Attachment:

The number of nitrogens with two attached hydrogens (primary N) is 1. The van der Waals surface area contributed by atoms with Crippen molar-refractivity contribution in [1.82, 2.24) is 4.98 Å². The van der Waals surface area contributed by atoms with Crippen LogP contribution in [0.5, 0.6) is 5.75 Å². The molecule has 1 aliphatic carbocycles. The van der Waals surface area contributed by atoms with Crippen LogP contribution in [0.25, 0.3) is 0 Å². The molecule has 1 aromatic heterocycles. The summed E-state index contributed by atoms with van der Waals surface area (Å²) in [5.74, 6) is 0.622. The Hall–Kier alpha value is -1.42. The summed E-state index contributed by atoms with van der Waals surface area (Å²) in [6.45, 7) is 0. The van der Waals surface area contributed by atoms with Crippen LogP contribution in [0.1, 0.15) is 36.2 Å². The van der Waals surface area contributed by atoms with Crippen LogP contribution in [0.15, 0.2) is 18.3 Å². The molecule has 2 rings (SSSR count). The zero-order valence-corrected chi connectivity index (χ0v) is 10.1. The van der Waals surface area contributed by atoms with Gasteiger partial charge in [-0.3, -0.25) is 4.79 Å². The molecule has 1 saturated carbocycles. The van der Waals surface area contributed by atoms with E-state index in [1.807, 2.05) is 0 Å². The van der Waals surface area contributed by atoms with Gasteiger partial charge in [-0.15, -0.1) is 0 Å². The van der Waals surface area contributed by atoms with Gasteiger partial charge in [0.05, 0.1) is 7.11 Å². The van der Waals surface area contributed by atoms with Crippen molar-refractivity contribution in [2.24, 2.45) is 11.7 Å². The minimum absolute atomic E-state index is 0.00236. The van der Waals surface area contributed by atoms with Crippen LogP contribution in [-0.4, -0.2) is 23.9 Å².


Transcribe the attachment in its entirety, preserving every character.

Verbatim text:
The number of nitrogens with two attached hydrogens (primary N) is 1. The van der Waals surface area contributed by atoms with Crippen molar-refractivity contribution in [1.82, 2.24) is 4.98 Å². The van der Waals surface area contributed by atoms with Crippen LogP contribution in [0.5, 0.6) is 5.75 Å². The molecule has 1 aliphatic carbocycles. The van der Waals surface area contributed by atoms with Crippen LogP contribution in [0.25, 0.3) is 0 Å². The molecule has 1 aromatic heterocycles. The summed E-state index contributed by atoms with van der Waals surface area (Å²) in [5.74, 6) is 0.622. The Hall–Kier alpha value is -1.42. The summed E-state index contributed by atoms with van der Waals surface area (Å²) in [6.45, 7) is 0. The van der Waals surface area contributed by atoms with Crippen LogP contribution in [0.1, 0.15) is 36.2 Å². The van der Waals surface area contributed by atoms with Crippen LogP contribution in [0.15, 0.2) is 18.3 Å². The molecule has 2 rings (SSSR count). The zero-order valence-corrected chi connectivity index (χ0v) is 10.1. The van der Waals surface area contributed by atoms with Gasteiger partial charge in [-0.3, -0.25) is 4.79 Å². The molecule has 1 saturated carbocycles. The van der Waals surface area contributed by atoms with E-state index in [1.807, 2.05) is 0 Å². The van der Waals surface area contributed by atoms with Gasteiger partial charge in [-0.15, -0.1) is 0 Å². The van der Waals surface area contributed by atoms with Gasteiger partial charge in [0.05, 0.1) is 7.11 Å². The van der Waals surface area contributed by atoms with Crippen molar-refractivity contribution in [2.24, 2.45) is 11.7 Å². The minimum absolute atomic E-state index is 0.00236. The van der Waals surface area contributed by atoms with Crippen LogP contribution in [-0.4, -0.2) is 23.9 Å².